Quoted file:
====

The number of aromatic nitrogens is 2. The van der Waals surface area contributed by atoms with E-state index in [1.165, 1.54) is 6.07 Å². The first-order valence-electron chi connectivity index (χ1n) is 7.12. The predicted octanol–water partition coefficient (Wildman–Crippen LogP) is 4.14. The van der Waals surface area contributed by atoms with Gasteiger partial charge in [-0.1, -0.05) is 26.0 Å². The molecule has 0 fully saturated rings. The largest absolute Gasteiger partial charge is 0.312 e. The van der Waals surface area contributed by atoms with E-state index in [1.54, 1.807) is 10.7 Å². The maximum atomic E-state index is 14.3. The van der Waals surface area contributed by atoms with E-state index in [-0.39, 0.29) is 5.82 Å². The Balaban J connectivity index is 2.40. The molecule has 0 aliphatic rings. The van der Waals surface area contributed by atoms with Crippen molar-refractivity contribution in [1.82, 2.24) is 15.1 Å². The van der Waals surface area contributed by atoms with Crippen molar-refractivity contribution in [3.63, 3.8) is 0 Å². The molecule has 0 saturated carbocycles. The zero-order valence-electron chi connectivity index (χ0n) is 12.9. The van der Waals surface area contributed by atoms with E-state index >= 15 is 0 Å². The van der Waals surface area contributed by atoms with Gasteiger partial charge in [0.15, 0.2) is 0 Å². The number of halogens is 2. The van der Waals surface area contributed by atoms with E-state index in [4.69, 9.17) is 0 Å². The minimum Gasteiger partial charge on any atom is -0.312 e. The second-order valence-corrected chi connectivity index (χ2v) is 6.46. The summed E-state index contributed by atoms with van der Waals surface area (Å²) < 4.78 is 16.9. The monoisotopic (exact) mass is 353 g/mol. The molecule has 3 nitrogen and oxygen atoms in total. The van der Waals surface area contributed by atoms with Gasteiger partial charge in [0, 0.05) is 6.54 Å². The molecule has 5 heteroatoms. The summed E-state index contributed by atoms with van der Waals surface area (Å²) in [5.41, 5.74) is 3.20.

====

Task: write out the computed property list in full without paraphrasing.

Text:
The number of aromatic nitrogens is 2. The van der Waals surface area contributed by atoms with E-state index in [1.165, 1.54) is 6.07 Å². The first-order valence-electron chi connectivity index (χ1n) is 7.12. The predicted octanol–water partition coefficient (Wildman–Crippen LogP) is 4.14. The van der Waals surface area contributed by atoms with Gasteiger partial charge in [-0.1, -0.05) is 26.0 Å². The molecule has 0 fully saturated rings. The largest absolute Gasteiger partial charge is 0.312 e. The van der Waals surface area contributed by atoms with E-state index in [1.54, 1.807) is 10.7 Å². The maximum atomic E-state index is 14.3. The van der Waals surface area contributed by atoms with E-state index in [-0.39, 0.29) is 5.82 Å². The Balaban J connectivity index is 2.40. The molecule has 0 aliphatic rings. The van der Waals surface area contributed by atoms with Crippen molar-refractivity contribution in [1.82, 2.24) is 15.1 Å². The van der Waals surface area contributed by atoms with Crippen molar-refractivity contribution in [3.63, 3.8) is 0 Å². The molecule has 0 saturated carbocycles. The zero-order valence-electron chi connectivity index (χ0n) is 12.9. The van der Waals surface area contributed by atoms with E-state index >= 15 is 0 Å². The van der Waals surface area contributed by atoms with Gasteiger partial charge in [0.15, 0.2) is 0 Å². The number of halogens is 2. The van der Waals surface area contributed by atoms with E-state index in [4.69, 9.17) is 0 Å². The minimum Gasteiger partial charge on any atom is -0.312 e. The second-order valence-corrected chi connectivity index (χ2v) is 6.46. The summed E-state index contributed by atoms with van der Waals surface area (Å²) < 4.78 is 16.9. The monoisotopic (exact) mass is 353 g/mol. The molecule has 3 nitrogen and oxygen atoms in total. The van der Waals surface area contributed by atoms with Gasteiger partial charge in [0, 0.05) is 6.54 Å². The molecule has 5 heteroatoms. The summed E-state index contributed by atoms with van der Waals surface area (Å²) in [5.41, 5.74) is 3.20.